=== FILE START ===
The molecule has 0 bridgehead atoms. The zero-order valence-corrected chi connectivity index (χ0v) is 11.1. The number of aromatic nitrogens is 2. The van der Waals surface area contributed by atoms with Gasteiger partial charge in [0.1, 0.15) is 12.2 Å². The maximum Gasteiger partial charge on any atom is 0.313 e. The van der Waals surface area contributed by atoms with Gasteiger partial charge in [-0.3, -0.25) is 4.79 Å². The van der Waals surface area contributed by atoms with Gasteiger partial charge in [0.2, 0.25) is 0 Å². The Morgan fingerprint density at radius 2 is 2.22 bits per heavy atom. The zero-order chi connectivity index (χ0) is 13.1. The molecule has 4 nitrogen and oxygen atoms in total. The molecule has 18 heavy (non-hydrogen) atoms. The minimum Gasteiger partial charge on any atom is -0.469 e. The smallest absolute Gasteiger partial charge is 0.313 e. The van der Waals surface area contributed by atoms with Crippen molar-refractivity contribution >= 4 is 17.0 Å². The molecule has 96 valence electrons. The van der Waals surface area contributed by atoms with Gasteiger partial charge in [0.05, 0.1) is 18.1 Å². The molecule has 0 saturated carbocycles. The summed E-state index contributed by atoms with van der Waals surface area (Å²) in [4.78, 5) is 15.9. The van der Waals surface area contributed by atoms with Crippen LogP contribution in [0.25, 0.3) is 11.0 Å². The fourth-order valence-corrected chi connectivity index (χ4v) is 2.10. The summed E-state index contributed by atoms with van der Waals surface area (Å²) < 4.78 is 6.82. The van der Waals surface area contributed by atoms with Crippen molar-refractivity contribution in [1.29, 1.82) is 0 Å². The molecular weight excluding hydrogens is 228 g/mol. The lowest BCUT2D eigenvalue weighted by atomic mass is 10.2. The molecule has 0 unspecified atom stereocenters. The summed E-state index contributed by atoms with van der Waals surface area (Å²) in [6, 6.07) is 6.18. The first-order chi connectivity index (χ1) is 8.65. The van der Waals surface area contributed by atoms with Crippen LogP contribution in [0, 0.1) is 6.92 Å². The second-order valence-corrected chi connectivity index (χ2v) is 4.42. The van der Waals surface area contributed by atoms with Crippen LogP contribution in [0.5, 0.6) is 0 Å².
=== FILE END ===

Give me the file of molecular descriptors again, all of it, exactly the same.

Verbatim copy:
The molecule has 0 bridgehead atoms. The zero-order valence-corrected chi connectivity index (χ0v) is 11.1. The number of aromatic nitrogens is 2. The van der Waals surface area contributed by atoms with Gasteiger partial charge in [0.1, 0.15) is 12.2 Å². The maximum Gasteiger partial charge on any atom is 0.313 e. The van der Waals surface area contributed by atoms with Gasteiger partial charge in [-0.3, -0.25) is 4.79 Å². The van der Waals surface area contributed by atoms with Gasteiger partial charge in [0.2, 0.25) is 0 Å². The Morgan fingerprint density at radius 2 is 2.22 bits per heavy atom. The zero-order chi connectivity index (χ0) is 13.1. The molecule has 4 nitrogen and oxygen atoms in total. The molecule has 18 heavy (non-hydrogen) atoms. The minimum Gasteiger partial charge on any atom is -0.469 e. The smallest absolute Gasteiger partial charge is 0.313 e. The van der Waals surface area contributed by atoms with Crippen molar-refractivity contribution >= 4 is 17.0 Å². The molecule has 96 valence electrons. The van der Waals surface area contributed by atoms with Gasteiger partial charge in [0.05, 0.1) is 18.1 Å². The molecule has 0 saturated carbocycles. The summed E-state index contributed by atoms with van der Waals surface area (Å²) in [4.78, 5) is 15.9. The van der Waals surface area contributed by atoms with Crippen LogP contribution in [0.25, 0.3) is 11.0 Å². The fourth-order valence-corrected chi connectivity index (χ4v) is 2.10. The summed E-state index contributed by atoms with van der Waals surface area (Å²) < 4.78 is 6.82. The van der Waals surface area contributed by atoms with Crippen molar-refractivity contribution in [1.29, 1.82) is 0 Å². The molecular weight excluding hydrogens is 228 g/mol. The lowest BCUT2D eigenvalue weighted by atomic mass is 10.2. The molecule has 0 unspecified atom stereocenters. The summed E-state index contributed by atoms with van der Waals surface area (Å²) in [6, 6.07) is 6.18. The first-order chi connectivity index (χ1) is 8.65. The van der Waals surface area contributed by atoms with Crippen LogP contribution in [0, 0.1) is 6.92 Å². The second-order valence-corrected chi connectivity index (χ2v) is 4.42. The van der Waals surface area contributed by atoms with Crippen LogP contribution in [0.5, 0.6) is 0 Å².